This disease was considered because patient in this case study belongs to the age group (15 – 30 years old) where infectious mononucleosis is most common as well being sexually active with his partner. This disease is also known as kissing disease because it is spread through infected saliva. It is caused by Ebstein Barr virus which belongs to the Herpes viruses. Patients with infectious mononucleosis also present with sorethroat, fever, generalized lymphadenitis, and tonsillar enlargement and injection. The distinctive features of patient with infectious mononucleosis is its insidious onset, the character of the exudates which appear as white and gray deposits, and presence of hepatosplenomegaly in some cases. This disease entity was ruled out in this case study on the basis of the acute onset of sorethroat, the character of the exudates which is yellowish rather than white or gray, and the absence of hepatosplenomegaly.

2. Peritonsillar Abscess

Peritonsillar abscess is a complication of a tonsillar infection. Symptoms are not usually apparent until about 5 days from the time abscess formation starts. Peritonsillar abscess also presents with sore throat, painful swallowing, fever, chills, and ear pain usually on the same side of the abscess. However, the characteristic features that distinguish this diagnosis from a simple Acute Tonsillitis are the presence of trismus (spasm of the jaw muscles), torticollis (spasm of the neck muscles) as well as a muffled voice described as “hot potato” voice (talking as if you have a mouthful of hot potato). Clinical findings include an enlarged and displaced tonsil and uvula as well as swelling of the peritonsillar area. There

could also be unilateral neck swelling. Absence of these symptoms and physical findings in this patient strongly rules out this diagnosis.

3. Gonococcal Pharyngitis

This is common in the adolescent age group with history of oral-genital sex. Although there is no established history of oral-genital sex in this case study, the patient admits to being sexually active with his partner. The main symptom of gonococcal pharyngitis is sore throat however majority of infected patients have little or no symptoms. Throat findings are similar to that of Streptococcal infection such white yellowish tonsillar exudates.

PLAN:

DIAGNOSTIC TESTS:

1. Confirmatory Microbiological Tests:

A. Rapid Antigen Detection Test – performed by doing a throat swab to determine Group A Beta Hemolytic Streptococcus infection. The test detects the group specific carbohydrate antigen on the GABHS cell wall and identifying the antigen by way immunologic reaction (Leung et.al, 2006). The advantage of this test is that the result is readily available to the provider in about 10 – 15 minutes thus an appropriate treatment can be provided immediately. Other positive aspects of this tests include less incidence of complications, shortens illness days, reduces the chance of spreading infection, decrease in antibiotic abuse and misuse, and lesser down time for patients allowing them to go back to work or school quicker. Much as it is a highly specific test (>95% specificity), there is a also a downside to the test, that is, the possibility of getting false negative results. For this reason, a throat culture is always recommended.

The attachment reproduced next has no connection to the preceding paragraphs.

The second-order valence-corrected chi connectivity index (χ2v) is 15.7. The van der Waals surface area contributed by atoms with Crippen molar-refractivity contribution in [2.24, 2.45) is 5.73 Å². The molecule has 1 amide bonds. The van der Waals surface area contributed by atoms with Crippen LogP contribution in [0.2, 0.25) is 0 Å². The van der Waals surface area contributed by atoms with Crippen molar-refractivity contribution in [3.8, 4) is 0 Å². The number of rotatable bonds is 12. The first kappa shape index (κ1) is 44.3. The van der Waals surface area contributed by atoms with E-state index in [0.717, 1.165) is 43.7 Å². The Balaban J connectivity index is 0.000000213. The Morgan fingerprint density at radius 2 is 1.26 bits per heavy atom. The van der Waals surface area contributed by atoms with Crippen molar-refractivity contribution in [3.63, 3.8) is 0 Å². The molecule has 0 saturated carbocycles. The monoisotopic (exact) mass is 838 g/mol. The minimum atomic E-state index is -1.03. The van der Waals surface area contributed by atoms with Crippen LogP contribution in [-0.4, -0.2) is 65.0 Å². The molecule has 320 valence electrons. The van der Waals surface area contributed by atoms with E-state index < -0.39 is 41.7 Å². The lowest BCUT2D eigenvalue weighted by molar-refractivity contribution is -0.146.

B. Throat Culture – provides the most definitive result in so far as identifying the etiologic agent of Tonsillitis. This test is most helpful especially in patients whose rapid antigen test is negative but is clinically showing signs of bacterial tonsillitis. This test is performed likewise by doing a throat swab. As with any tests, good results depend on good samples. Ask patient if antiseptic mouthwash was used prior to swab as this may alter results. This test can also be used for detection for Neiserria Gonorrhoea, the bacteria that causes Gonococcal pharyngitis. The technique is the same, they just differ in the medium used for culture. The medium used to test for gonorrhea is Thayer Martin whereas the medium used to detect Streptococcal infection is blood agar. The downside of this test is that it takes several days for the result to be ready.